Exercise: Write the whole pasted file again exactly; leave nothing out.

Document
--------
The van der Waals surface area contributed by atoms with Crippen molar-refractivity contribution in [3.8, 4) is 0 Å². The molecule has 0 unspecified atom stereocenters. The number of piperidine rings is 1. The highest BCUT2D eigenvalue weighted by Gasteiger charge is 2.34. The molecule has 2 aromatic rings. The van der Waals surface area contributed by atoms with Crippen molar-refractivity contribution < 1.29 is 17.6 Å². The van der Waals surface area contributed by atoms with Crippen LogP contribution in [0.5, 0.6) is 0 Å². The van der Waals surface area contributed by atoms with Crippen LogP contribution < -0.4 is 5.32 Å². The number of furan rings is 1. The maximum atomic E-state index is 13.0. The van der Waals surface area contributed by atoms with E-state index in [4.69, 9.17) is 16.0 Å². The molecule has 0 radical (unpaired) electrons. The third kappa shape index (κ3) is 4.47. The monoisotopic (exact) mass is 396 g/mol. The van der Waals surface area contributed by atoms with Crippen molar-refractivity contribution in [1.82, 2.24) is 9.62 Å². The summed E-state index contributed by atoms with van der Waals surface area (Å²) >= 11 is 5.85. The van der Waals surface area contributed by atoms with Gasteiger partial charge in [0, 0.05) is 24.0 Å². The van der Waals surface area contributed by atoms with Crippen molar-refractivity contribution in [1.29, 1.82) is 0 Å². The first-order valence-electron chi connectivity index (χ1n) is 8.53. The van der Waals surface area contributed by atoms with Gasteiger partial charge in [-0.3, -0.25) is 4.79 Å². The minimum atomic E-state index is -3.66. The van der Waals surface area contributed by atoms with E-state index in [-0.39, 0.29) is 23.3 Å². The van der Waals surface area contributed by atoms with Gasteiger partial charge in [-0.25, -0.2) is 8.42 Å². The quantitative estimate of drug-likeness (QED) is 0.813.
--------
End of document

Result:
The van der Waals surface area contributed by atoms with Crippen molar-refractivity contribution in [3.8, 4) is 0 Å². The molecule has 0 unspecified atom stereocenters. The number of piperidine rings is 1. The highest BCUT2D eigenvalue weighted by Gasteiger charge is 2.34. The molecule has 2 aromatic rings. The van der Waals surface area contributed by atoms with Crippen molar-refractivity contribution < 1.29 is 17.6 Å². The van der Waals surface area contributed by atoms with Crippen LogP contribution in [0.5, 0.6) is 0 Å². The van der Waals surface area contributed by atoms with Crippen LogP contribution < -0.4 is 5.32 Å². The number of furan rings is 1. The maximum atomic E-state index is 13.0. The van der Waals surface area contributed by atoms with E-state index in [4.69, 9.17) is 16.0 Å². The molecule has 0 radical (unpaired) electrons. The third kappa shape index (κ3) is 4.47. The monoisotopic (exact) mass is 396 g/mol. The van der Waals surface area contributed by atoms with Crippen molar-refractivity contribution in [1.82, 2.24) is 9.62 Å². The summed E-state index contributed by atoms with van der Waals surface area (Å²) >= 11 is 5.85. The van der Waals surface area contributed by atoms with Gasteiger partial charge in [0, 0.05) is 24.0 Å². The van der Waals surface area contributed by atoms with Crippen molar-refractivity contribution in [1.29, 1.82) is 0 Å². The first-order valence-electron chi connectivity index (χ1n) is 8.53. The van der Waals surface area contributed by atoms with Gasteiger partial charge in [-0.3, -0.25) is 4.79 Å². The minimum atomic E-state index is -3.66. The van der Waals surface area contributed by atoms with E-state index in [-0.39, 0.29) is 23.3 Å². The van der Waals surface area contributed by atoms with Gasteiger partial charge in [-0.25, -0.2) is 8.42 Å². The quantitative estimate of drug-likeness (QED) is 0.813.